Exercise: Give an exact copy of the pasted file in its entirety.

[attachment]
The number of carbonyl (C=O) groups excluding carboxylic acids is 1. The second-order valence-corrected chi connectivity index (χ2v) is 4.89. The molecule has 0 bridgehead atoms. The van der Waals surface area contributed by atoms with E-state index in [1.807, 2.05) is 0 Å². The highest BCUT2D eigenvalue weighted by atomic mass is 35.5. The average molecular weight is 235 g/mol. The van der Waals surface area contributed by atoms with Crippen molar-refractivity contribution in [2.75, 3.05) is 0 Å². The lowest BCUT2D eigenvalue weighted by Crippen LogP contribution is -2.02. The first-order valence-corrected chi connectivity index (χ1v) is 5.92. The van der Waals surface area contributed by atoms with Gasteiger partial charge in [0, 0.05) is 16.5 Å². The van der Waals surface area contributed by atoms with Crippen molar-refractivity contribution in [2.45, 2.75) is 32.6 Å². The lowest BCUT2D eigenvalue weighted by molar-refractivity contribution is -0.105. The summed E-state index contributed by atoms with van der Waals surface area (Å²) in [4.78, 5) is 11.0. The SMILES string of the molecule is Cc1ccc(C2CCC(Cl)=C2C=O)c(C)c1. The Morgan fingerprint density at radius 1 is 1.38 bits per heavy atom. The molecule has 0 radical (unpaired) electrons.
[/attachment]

The number of carbonyl (C=O) groups excluding carboxylic acids is 1. The second-order valence-corrected chi connectivity index (χ2v) is 4.89. The molecule has 0 bridgehead atoms. The van der Waals surface area contributed by atoms with E-state index in [1.807, 2.05) is 0 Å². The highest BCUT2D eigenvalue weighted by atomic mass is 35.5. The average molecular weight is 235 g/mol. The van der Waals surface area contributed by atoms with Crippen molar-refractivity contribution in [2.75, 3.05) is 0 Å². The lowest BCUT2D eigenvalue weighted by Crippen LogP contribution is -2.02. The first-order valence-corrected chi connectivity index (χ1v) is 5.92. The van der Waals surface area contributed by atoms with Gasteiger partial charge in [0, 0.05) is 16.5 Å². The van der Waals surface area contributed by atoms with Crippen molar-refractivity contribution in [2.45, 2.75) is 32.6 Å². The lowest BCUT2D eigenvalue weighted by molar-refractivity contribution is -0.105. The summed E-state index contributed by atoms with van der Waals surface area (Å²) in [4.78, 5) is 11.0. The SMILES string of the molecule is Cc1ccc(C2CCC(Cl)=C2C=O)c(C)c1. The Morgan fingerprint density at radius 1 is 1.38 bits per heavy atom. The molecule has 0 radical (unpaired) electrons.